Carla Zaccagnini, September 2020

Runo Lagomarsino was born in Lund, Sweden in 1977 and lives and works in Malmö and São Paulo. In 2019 Lagomarsino was awarded The Friends of Moderna Museet Sculpture Prize, with a parallel solo exhibition at Moderna Museet, Stockholm. He participated in the 56th Venice Biennale in 2015 as well as exhibitions in The Göteborg International Biennale for Contemporary Art, Museum of Contemporary Art Detroit and the Reina Sofia, Madrid in the same year. Other recent solo exhibitions include venue such as Dallas Museum of Art, Dallas, TX, 2018, La Criée Centre d’art Contemporain, Rennes, FR and Malmö Konsthall, Malmö, SE both 2015. Group participations include The Phillips Collection, Washington DC, USA, Daadgalerie, Berlin, DE, and Tensta Konsthall, Stockholm, SE (all 2019), Colección FEMSA, Centro Cultural La Moneda, Santiago, RCH, Padiglione d’Arte Contemporanea (PAC), Milan, IT, MAM-Mario Mauroner Contemporary Art Salzburg, Vienna, AUT, La XIII Bienal FEMSA, Zacatecas, MX (all 2018), LACMA, Los Angeles, US, Museum of Contemporary Art Chicago, US and Kadist, San Franscisco, US (all 2017).

Lagomarsino’s work can be found in public collections including Solomon R. Guggenheim Museum of Modern Art, New York, Guangdong Museum of Art, Guandong, Dallas Museum of Art, Texas, Coppel Collection, Mexico City, Kiasma Museum of Modern Art, Helsinki, Malmö Museum of Modern Art, Malmö, Moderna Museet, Stockholm, The National Museum of Art, Oslo and Teixeira de Freitas Art Collection, Lisbon.

Air d'exil (we smoke for the dead, we store for the dead, but they are not dead), 2019, 20 handblown glass globes containing smoke from Oscar, nano slim cigarettes, smoked by Yazan, placed on podium, glass globes: 10 x 20 x 100 cm, 
podium: 96.5 x 105.5 x 23 cm

Air d'exil (we smoke for the dead, we store for the dead, but they are not dead), 2019, 20 handblown glass globes containing smoke from Oscar, nano slim cigarettes, smoked by Yazan, placed on podium, glass globes: 10 x 20 x 100 cm,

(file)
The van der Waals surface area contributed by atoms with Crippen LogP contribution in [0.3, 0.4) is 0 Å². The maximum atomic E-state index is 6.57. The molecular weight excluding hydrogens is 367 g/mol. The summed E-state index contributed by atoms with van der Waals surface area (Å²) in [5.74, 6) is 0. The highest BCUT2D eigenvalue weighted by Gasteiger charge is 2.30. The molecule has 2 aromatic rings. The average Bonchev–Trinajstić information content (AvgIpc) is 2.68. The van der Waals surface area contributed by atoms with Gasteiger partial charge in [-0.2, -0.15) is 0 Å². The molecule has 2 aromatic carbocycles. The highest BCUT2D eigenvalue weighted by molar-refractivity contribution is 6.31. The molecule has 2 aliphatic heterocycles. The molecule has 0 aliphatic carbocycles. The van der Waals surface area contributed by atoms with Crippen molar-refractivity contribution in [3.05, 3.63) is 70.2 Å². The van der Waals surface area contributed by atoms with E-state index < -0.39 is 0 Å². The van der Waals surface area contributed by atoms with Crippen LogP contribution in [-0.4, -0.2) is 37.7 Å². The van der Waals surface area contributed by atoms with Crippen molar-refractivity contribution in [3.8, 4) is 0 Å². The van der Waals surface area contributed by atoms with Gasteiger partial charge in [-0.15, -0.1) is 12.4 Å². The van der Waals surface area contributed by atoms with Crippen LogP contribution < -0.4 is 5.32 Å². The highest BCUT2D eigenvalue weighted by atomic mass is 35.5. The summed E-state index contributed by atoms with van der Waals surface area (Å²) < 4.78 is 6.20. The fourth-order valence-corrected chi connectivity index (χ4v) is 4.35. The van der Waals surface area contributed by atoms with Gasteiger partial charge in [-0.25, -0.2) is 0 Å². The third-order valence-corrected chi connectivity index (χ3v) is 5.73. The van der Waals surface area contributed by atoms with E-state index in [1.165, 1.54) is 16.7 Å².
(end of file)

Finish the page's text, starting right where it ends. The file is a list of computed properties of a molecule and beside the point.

podium: 96.5 x 105.5 x 23 cm

Air d'exil (we smoke for the dead, we store for the dead, but they are not dead), 2019, detail

A line can now be drawn, 2020, carved wood and iron stirrup from 19th century South America, motor and electricity, 20 x 15 x 19 cm dimensions variable

A line can now be drawn, 2020, carved wood and iron stirrup from 19th century South America, motor and electricity, 20 x 15 x 19 cm dimensions variable

A line can now be drawn, 2020, carved wood and iron stirrup from 19th century South America, motor and electricity, 20 x 15 x 19 cm dimensions variable

Tales from the Underworld, 2020, 49 white matchboxes with dead insects from the Ethnographical Museum in Berlin laid down on top of a piece of newspaper, 49 matchboxes, current installation: 25 cm center to center

Tales from the Underworld, 2020, detail

Tales from the Underworld, 2020, detail

Tales from the Underworld, 2020, detail

Words which really were clouds (The Geography of Hunger), 2019-2020, burned parchment paper, 43 x 38.5 cm each

Words which really were clouds (The Geography of Hunger), 2019-2020, detail

Language is a companion of the empire, 2020, iron, copper and 2 broken keys (one is labelled gold and one labelled land), 135 x 101 x 10 cm

Language is a companion of the empire, 2020, iron, copper and 2 broken keys (one is labelled gold and one labelled land), 135 x 101 x 10 cm

Language is a companion of the empire, 2020, detail

Language is a companion of the empire, 2020, detail

Installation view

Freedom for Fire, 2020, iron, candles, lightbulbs and cables, here 10 lamps and 10 candle holders
Yo tambien soy humo / I am also smoke, 2020, video, 3:16 min

Freedom for Fire, 2020, detail

Freedom for Fire, 2020, iron, candles, lightbulbs and cables, here 10 lamps and 10 candle holders
Yo tambien soy humo / I am also smoke, 2020, video, 3:16 min

Yo tambien soy humo / I am also smoke, 2020, video, 3:16 min, still